Likes Received:
    136
    I think the way to go is to convince him that it is not a gun issue, but a safety and environmental issue. I also wrote to Washington Cease Fire to get their opinion on the bill. I think if they are neutral or supportive, then the gun control crowd should have less to worry about if they allow this bill to pass.

    Ranb
     
  13. 8ball

    8ball WA Quit talkin' and start chalking!

    Messages:
    977
    Likes Received:
    224
    I doubt WCF will be much help. They probably have the unrealistic movie view of silencers.

    FYI, the OSHA standard for noise exposure is 140 db. Here is a list of firearms noise levels - none of them are under 140.

    http://www.elcaudio.com/tablesforweb.pdf

    This site also mentions a couple of other angles - the cost workers comp for LEO's who lose their hearing on the job from firearms exposure.

    http://www.troysoundwalls.com/ff.htm
     
  14. Ranb

    Ranb Belfair, WA Active Member

    Messages:
    898
    Likes Received:
    136
    Well, the WCF does not have to do anything as far as I am concerned. They just need to not oppose the bill. If I can convince Pedersen that "not opposing" the bill will not hurt him, then that is half the battle. I do not need his vote, I just need him to give the bill a chance.

    Ranb
     
  15. 8ball

    8ball WA Quit talkin' and start chalking!

    Messages:
    977
    Likes Received:
    224
    Some interesting facts from http://www.cdc.gov/niosh/docs/2001-103/

    In Washington State, workers' compensation disability settlements for hearing-related conditions cost $4.8 million in 1991 (not including medical costs). When applied to the national workforce, occupational hearing loss costs an estimated $242.4 million per year in disability alone.

    This figure does not include medical costs or personal costs which can include approximately $1500 for a hearing aid and around $300 per year for batteries. Moreover, workers' compensation data is an underestimate of the true frequency of occupational illness, representing only the tip of the iceberg.

    In British Columbia, in the five-year period from 1994 to 1998, the workers' compensation board paid $18 million in permanent disability awards to 3,207 workers suffering hearing loss. An additional $36 million was paid out for hearing aids.

    Through their hearing conservation program, the U.S. Army saved $504.3 million by reducing hearing loss among combat arms personnel between 1974 and 1994. The Department of Veterans Affairs saved $220.8 million and the Army an additional $149 million by reducing civilian hearing loss between 1987 and 1997.
    Through their hearing conservation program, the U.S. Army saved $504.3 million by reducing hearing loss among combat arms personnel between 1974 and 1994. The Department of Veterans Affairs saved $220.8 million and the Army an additional $149 million by reducing civilian hearing loss between 1987 and 1997.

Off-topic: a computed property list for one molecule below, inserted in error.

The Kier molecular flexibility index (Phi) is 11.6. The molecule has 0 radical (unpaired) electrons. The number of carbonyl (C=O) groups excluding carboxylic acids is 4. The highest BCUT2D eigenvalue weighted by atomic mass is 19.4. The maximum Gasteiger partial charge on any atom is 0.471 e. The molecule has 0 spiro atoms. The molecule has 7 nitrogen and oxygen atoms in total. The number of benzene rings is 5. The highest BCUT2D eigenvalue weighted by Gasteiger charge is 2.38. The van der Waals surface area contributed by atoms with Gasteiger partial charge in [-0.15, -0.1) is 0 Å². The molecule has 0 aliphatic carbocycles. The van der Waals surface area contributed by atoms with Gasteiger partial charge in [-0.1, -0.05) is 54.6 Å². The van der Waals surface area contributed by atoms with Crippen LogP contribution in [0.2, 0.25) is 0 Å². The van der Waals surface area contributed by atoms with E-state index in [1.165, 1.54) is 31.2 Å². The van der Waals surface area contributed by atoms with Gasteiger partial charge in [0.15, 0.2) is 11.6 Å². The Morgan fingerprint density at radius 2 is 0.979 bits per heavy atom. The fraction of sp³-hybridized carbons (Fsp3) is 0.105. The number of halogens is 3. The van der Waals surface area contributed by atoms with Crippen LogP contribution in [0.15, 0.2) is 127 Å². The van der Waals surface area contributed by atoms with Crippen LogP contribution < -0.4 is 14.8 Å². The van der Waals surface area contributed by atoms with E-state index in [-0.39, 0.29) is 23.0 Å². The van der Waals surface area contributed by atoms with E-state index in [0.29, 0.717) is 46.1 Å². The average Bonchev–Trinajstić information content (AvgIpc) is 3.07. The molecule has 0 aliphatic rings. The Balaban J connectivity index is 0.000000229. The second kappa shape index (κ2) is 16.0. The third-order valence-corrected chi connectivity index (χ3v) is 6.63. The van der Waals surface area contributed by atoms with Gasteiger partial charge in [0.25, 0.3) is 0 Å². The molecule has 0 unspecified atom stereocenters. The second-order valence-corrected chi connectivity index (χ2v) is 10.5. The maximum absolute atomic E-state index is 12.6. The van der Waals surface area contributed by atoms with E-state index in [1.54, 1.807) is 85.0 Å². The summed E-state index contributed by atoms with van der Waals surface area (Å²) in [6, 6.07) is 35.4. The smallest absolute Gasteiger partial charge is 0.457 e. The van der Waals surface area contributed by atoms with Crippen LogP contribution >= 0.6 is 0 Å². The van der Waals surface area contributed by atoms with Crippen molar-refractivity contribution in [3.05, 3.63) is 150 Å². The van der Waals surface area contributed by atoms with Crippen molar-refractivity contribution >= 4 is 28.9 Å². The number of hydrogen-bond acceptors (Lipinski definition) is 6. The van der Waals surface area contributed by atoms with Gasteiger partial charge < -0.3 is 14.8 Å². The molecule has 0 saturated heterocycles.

16. bnr32gtr

    bnr32gtr Vancouver, WA Member

    Messages:
    467
    Likes Received:
    4
    I seem to remember reading something about a year and a half ago from the ATF that there have been no documented uses of suppressors in crimes. A call or email to BATFE asking for documentation of such instances might help you out a bit, too. They'd love to have another state allow suppressor use as the number of people paying the tax would jump over night, I'm sure!

    It's a common use for legislators to keep making claims that they will be used in crimes if permitted, blah, blah. Just like Starbucks allowing guns and the lefty morons that think gun fights will just randomly start if we are "allowed" to exercise our right to carry.

    Talk to him about Oregon and Idaho and how the use of cans, SBS, SBR's and MG's and they have no increased crime due to legally transferred units to folks who have cleared the background check.

    Thanks for your hard work, RanB and please let us know what we Washingtonians can do to help you.
     
  17. Ranb

    Ranb Belfair, WA Active Member

    Messages:
    898
    Likes Received:
    136
    I want someone to accompany me to Olympia to meet with Pedersen and Finn when I get dates for the meetings. Anyone game? Thanks

    Ranb
     
  18. Blitzkrieg

    Blitzkrieg WA Well-Known Member

    Messages:
    9,674
    Likes Received:
    4,849
    Please call them "sound suppressors" and not silencers.. it is is more technically accurate and sounds less intimidating and more safety-equipment-like to lemmings..that will help
     
  19. bnr32gtr

    bnr32gtr Vancouver, WA Member

    Messages:
    467
    Likes Received:
    4
    Sure! Give me enough warning ahead of time and I'll make sure I have the time off. :thumbup:

    While you are technically correct, they are also called silencers by many, many people. Especially by the BATFE: http://www.atf.gov/firearms/faq/national-firearms-act-silencers.html

     
  20. Ranb

    Ranb Belfair, WA Active Member

    Messages:
    898
    Likes Received:
    136
    Thanks bnr32gtr,

    I have been looking for actual physical assistance in one form or another on this and other forums. You are the first to show an interest. Thanks. The main reason I want someone to go with me is that I just need a second pair of ears to make sure I do not miss anything the legislator says and to remind me of anything I fail to bring up. Are you a silencer owner? It would be nice to have someone with that has actually purchased one, I only make my own.

    Ranb